A groundbreaking was held early Monday for the Wexford Innovation Complex being constructed on former I-195 land in the heart of Providence‘s new Innovation and Design District. The project is projected to generate approximately $100 million in additional state revenues over the next 20 years.
The Cambridge Innovation Center (CIC) (63,000 square feet), Brown University’s School of Professional Studies (50,000 square feet), and Johnson & Johnson (31,000 square feet) will be tenants in the nearly 195,000-square-foot Innovation Building. Construction is expected to take approximately two years.
In addition, CIC is also planning to locate an 8,000-square-foot Innovation Hall and Venture Cafe-dedicated civic spaces that are modeled after CIC’s highly successful District Hall in the Seaport District of Boston, where the innovation community can gather and exchange ideas.
Groundbreaking ceremonies are little rituals. Politicians and business people don hard hats and grab shovels in pantomime of laborers, to toss dirt in the air. But in today’s new era of desperate capitalism, these rituals seem to have been transformed from ritualized photo-ops to full fledged religious celebrations hearkening back to ancient and medieval times.
In the late middle ages massive Catholic cathedrals were financed by bishops who drew upon “every imaginable source of funds they could identify.” Gifts from secular rulers such as kings and tithes levied against parish churches were just two of many funding sources. This was a time when tax dollars and church donations were essentially the same, when church building was the business of the government, because the government was the church and vice versa.
Cathedrals were extremely profitable for the church. The bishops that oversaw them often led lavish lifestyles and expropriated a great amount of wealth from the poorest of parishioners.
Thanks to the First Amendment, Americans no longer pay taxes to or are required to tithe to churches they may or may not support. We have separated church and state. But through the use of sophisticated business funding schemes called public-private partnerships (PPPs), Americans pay taxes that are used by corporations to fund their profit centers, and these centers are often spoken of in overtly religious and classist ways.
Rhode Island Governor Gina Raimondo‘s Commerce Secretary Stefan Pryor evoked religion (and class) when he spoke about the governor. He called Raimondo’s words, spoken ahead of the Wexford Innovation Complex groundbreaking, “poetry.”
“You heard the poetry that accompanies the pushing, the prodding, the advocating, the leading that has led to this project,” said Pryor.
“This past week was the holiday of Rosh Hashanah, in the Jewish faith community,” he continued. “I was at Temple Beth-El and they use a prayer book called Mishkan HaNefesh and I was reminded of he governor. In the prayer book thee is a comment from Rabbi Yehuda who says: ‘Torah study is good together with an occupation, and to our sages who toil, from those who chop wood to those who raise cattle, from the storekeeper to the cobbler to the one who sold salt, to the doctors and scribes, let us give thanks to the tradition that sanctifies work. Let us honor those who toil and sustain the world in both noble and humble ways.'”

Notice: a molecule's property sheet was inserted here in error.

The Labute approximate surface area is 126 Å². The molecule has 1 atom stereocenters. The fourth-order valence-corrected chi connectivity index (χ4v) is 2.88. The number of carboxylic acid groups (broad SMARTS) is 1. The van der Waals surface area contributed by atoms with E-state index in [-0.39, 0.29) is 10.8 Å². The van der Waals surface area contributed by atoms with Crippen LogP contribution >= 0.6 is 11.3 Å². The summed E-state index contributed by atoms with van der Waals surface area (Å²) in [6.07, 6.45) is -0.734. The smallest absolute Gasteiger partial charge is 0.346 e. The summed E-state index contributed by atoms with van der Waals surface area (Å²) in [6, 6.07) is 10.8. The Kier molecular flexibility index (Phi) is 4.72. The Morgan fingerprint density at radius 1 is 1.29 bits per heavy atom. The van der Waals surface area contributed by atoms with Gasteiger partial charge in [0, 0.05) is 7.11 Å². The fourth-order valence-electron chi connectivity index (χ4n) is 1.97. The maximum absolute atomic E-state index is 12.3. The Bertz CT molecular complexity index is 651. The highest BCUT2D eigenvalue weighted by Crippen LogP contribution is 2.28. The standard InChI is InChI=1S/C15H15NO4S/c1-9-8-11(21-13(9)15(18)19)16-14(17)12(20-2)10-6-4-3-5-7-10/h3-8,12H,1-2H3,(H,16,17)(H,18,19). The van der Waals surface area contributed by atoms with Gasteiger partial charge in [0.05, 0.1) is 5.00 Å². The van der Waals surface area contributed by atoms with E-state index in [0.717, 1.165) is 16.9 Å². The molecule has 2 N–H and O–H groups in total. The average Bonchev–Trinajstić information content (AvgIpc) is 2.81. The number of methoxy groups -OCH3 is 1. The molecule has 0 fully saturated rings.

Turning to the Governor, Pryor continued, “Governor, thanks for producing a project that will generate jobs at every level… [and] to those who work in noble and humble ways, we honor all involved with this project.” [italics mine]
Like cathedrals of old, the Wexford Innovation Complex will be more than a mere building. Where cathedrals stretched to the sky invoking the promises of both heavenly and earthly reward, serving as symbols of piousness to all, the complex to be built in Providence is, as Governor Raimondo puts it, “a symbol to the rest of the world that Rhode island has momentum in this 21st century innovation economy…
“One of the things I love about this project is that it’s going to create jobs at every level. It’s going to create nearly a thousand jobs just building it… Then, when we’re in the building there’s going to be jobs like lab techs, assistants, folks that clean the building, all the way up to PhD engineers, executives and every level of entrepreneur in-between.”
Or as Pryor might say, putting it into class terms that hearken back to the medieval: There will be jobs for both the noble and the humble alike.
Pryor introduced Tim Rowe, founder and CEO of the Cambridge Innovation Center, by noting the “transformative power” of Rowe’s previous work. Pryor also described Rowe as a “visionary.” This use of religious metaphor may be hyperbolic, but it is not accidental. Pryor is announcing the construction, after all, of a modern cathedral.
Rowe took the mic and almost immediately confirmed Pryor’s intimations of the divine, saying, “The Gods are smiling on this project, giving us this kind of weather.”
Rowe preaches the gospel of innovation, which allows economies to prosper. But innovation is a mysterious force. “What we know less about is this process of innovation, what actually causes it to happen,” said Rowe. “None of us knows exactly what happens, but it seems to start with the universities…”
Today, capitalism is the new Catholicism, venture capitalists are the new bishops, PPPs are the new cathedrals and the poor…
The poor are the same as they ever were: Struggling to survive as they fund hugely profitable buildings that at best will provide them “humble” jobs.